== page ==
Solving the rural investment puzzle

A guest blog from Chorus as part of the RBI2 bids blog series

This blog post is the first of a series and was written in response to InternetNZ's blog post: RBI2: Who wants to make a bang with the bucks

It must have felt like Christmas at Crown Fibre Holdings HQ on RFP day, unwrapping what appears to be several strong proposals promising great gifts for rural New Zealand.

The proposed investment of $150m is not a lot in the grand scheme of things. For example, it is broadly equivalent to the 2016 budget’s commitment to improve two bridges and build two bypasses. To borrow from Rutherford for a moment, we don’t have the money so we have to think. 

Clearly there has been much innovative thinking from many players in our industry about how best to use the subsidy to solve the ongoing economic challenge of providing the rural sector with high quality communications infrastructure. 

As Chorus sees it, the puzzle for CFH to solve is how best to use that funding to:

  1. directly subsidise the building of better future-proofed infrastructure
  2. attract the maximum amount of private sector investment to complement the direct investment
  3. Make the right strategic choices to make sure rural NZ is not locked into a digital divide that will ultimately have a detrimental impact on our ability to compete as a nation.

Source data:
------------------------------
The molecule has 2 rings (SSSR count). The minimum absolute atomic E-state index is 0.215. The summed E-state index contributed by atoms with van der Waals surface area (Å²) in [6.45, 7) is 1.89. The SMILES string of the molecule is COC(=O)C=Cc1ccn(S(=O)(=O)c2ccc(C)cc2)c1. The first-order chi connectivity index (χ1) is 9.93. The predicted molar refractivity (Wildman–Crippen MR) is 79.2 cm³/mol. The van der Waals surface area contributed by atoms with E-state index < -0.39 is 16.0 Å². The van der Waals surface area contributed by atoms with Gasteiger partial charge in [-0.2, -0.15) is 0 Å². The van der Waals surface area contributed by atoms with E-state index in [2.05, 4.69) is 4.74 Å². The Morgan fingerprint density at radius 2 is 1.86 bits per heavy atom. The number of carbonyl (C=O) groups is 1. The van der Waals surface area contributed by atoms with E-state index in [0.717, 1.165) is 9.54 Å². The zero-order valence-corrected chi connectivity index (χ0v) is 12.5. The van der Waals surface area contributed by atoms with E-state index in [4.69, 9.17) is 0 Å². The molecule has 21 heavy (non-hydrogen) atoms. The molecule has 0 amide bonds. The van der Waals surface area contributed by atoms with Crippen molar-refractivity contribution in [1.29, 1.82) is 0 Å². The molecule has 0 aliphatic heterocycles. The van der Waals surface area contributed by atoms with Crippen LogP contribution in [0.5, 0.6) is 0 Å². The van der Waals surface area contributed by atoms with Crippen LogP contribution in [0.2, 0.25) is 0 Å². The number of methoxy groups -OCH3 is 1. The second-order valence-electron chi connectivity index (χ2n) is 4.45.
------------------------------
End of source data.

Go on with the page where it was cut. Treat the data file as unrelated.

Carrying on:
Building better infrastructure

In a small country with sparse population, Chorus believes the model of building infrastructure once, while enabling vibrant competition on a level playing field, is the most effective way to deliver better services to more people. 

As such, the Chorus proposal centres on extending our open access fixed line infrastructure to maximise investment, avoiding duplicating infrastructure where the economics are already challenging. 

While the rules of the RPF process mean we can’t talk about specifics, we can say that our proposal involves more fibre investment and investment that makes remaining copper perform much faster. 

Our extensive fibre network also provides significant flexibility to “break out” various technologies on demand.

That means more fibre, or genuinely fibre like speeds, deeper into rural New Zealand.

Fixed line has other major benefits – unlimited plans and uncongested performance at peak times. 

In the age of video communications and streaming, it is peculiar that Internet New Zealand seems to be readily accepting the re-introduction of data caps after fighting so hard to get them out of the broadband landscape. 

Let’s not let data caps, and all of the behavioural choices they drive, remain a feature of life in rural New Zealand.

The way we use broadband is changing too.  The daily peak of data used on our network each day – around 9pm – has increased by almost 50% in the last 12 months.

Fixed line networks are built to cope with these phenomenal peaks of demand, and assuming your ISP also provisions enough throughput, there is no reason why your connection should slow down during rush hour – even during an All Blacks test. 

We can see peak demands growing faster and faster – why adopt a technology that requires you to share capacity with your neighbours at peak time, a bit like a party line?